Let us however, examine his criticism of the Third Rome theory in a cursory manner (for the time being). There is no impediment in Orthodox eschatology for believing in the Third Rome theory per se. If there was, then the whole “New Rome” and even “Rome” concept must be thrown under the bus. It can’t however because according to received eschatology, “Rome” is the “restrainer” spoken of by St Paul who holds back the reign of Antichrist. And to do so would ipso facto invalidate all of Constantinople’s claims to anything at all.

          This can’t be stressed enough: only when the Restrainer is removed will this unfortunate individual be revealed as it is only Romanitas which can do this. Put another way, we can’t understand eschatology without recourse to the office of Rome itself (however one defines “Rome”). That would be like trying to understand American jurisprudence without recourse to the Constitution –it can’t be done. “Rome” and “Antichrist” are two sides of the same coin. (Again, according to Orthodox ecclesiology, otherwise, Pat Bartholomew would completely drop the “New Rome” locution from his title.)

          Hence, as far as Orthodoxy is concerned, the Restrainer has always been viewed as the Roman polity. The only question is which polity is it we are talking about: Rome which fell in AD 476, Constantinople which fell in 1453 or –and this is important (since the Antichrist did not arise in 1453)–Moscow in 1917?

          Now please note: this does not mean that Moscow necessarily was the Third Rome, after all, the Antichrist did not arise in 1918 (although certainly an anti-Christian system has arisen). Does this mean that the years 1917-1991 were a type of tribulation or an interregnum so that a God-pleasing emperor will arise in due time and reestablish the restraining power? Or was the end of Moscow/Third Rome done but we are in the midst of a lull before the Antichrist arises?

          Regardless, the question that must be answered is which city therefore was the Third Rome? Neither London, Paris, Vienna or Washington, DC would qualify (although DC is built on seven hills) because none of them were Orthodox cities nor were they ruled by an Orthodox prince. Nor were any the seat of a world power that viewed itself as the continuation of Romanitas.

          Moscow on the other hand did fit the bill in all these particulars. In addition, it was proclaimed as such by St Philotheus of Pskov. While it has not been dogmatized neither has it been anathematized. Met Ambrose’s characterization therefore is most unfortunate in this regard. And yes, it does give me pause about his overall benevolence.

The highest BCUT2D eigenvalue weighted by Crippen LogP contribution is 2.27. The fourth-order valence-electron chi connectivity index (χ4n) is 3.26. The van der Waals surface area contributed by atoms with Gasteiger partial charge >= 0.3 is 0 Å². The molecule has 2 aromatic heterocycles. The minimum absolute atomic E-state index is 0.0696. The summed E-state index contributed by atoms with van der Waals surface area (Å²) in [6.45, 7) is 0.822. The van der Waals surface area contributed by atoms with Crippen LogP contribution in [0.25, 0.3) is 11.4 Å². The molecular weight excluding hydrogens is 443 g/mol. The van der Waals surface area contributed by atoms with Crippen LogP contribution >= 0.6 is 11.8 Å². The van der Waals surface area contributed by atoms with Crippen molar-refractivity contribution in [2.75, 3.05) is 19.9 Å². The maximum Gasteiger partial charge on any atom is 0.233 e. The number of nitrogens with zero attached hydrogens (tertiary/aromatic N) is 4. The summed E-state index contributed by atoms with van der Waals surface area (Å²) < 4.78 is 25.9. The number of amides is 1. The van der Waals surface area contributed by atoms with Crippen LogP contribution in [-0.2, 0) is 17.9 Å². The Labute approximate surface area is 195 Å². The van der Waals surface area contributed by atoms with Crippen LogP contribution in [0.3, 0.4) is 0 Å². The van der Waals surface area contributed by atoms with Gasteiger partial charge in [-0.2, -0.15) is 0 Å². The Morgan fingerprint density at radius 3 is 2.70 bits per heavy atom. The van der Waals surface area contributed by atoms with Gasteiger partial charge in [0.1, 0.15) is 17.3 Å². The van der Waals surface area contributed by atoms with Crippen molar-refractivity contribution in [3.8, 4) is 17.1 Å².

Lord forgive me.

          • The specter of Third Rome is a straw man. The MP does not talk about Third Rome. It has no intention of challenging the order of the Diptychs. Such projects are futile in our day and age.

            • Joseph Lipper says

              The Russian Orthodox Church is undeniably blossoming in great power and glory. The ROC is represented all over the world, on every continent, even Antarctica. Russkiy Mir is a reality. There is currently no other Local Church that has so much influence in the world. This is in no doubt helped by the close relations of the ROC with the government of the Russian Federation. It is said that Vladimir Putin wants an “Orthodox Vatican” at Trinity St. Sergius Lavra to be built:


              Although the Moscow Patriarchate may not actually talk about “Third Rome”, it’s hard not to visualize this idea manifesting itself. Now that the MP no longer commemorates “New Rome”, there is the undeniable question of who will be “first among equals?” None of the ancient Middle Eastern Patriarchates are in much better circumstances than Constantinople is. So, perhaps the ROC will soon look to crown itself an “emperor” to finally claim status as the “Third Rome”. It’s all very ambitious.

              • The BBC is British govt. propaganda. They’ve always hated Russia, because they can’t control her, and so say ridiculous things about her to strike fear in the hearts of those weak-minded or downtrodden Orthodox beholden the West. I don’t pay it much attention. The polity and consciousness of Orthodoxy does not allow for the emergence of an Orthodox Vatican, no matter how powerful a local church might be. Besides, if the MP is as close to the Russian govt. as you say, then we’re OK, because state doctrine is all about multipolarity in world matters. At most, Russkiy Mir is a regionalist doctrine, definitely not a globalist one.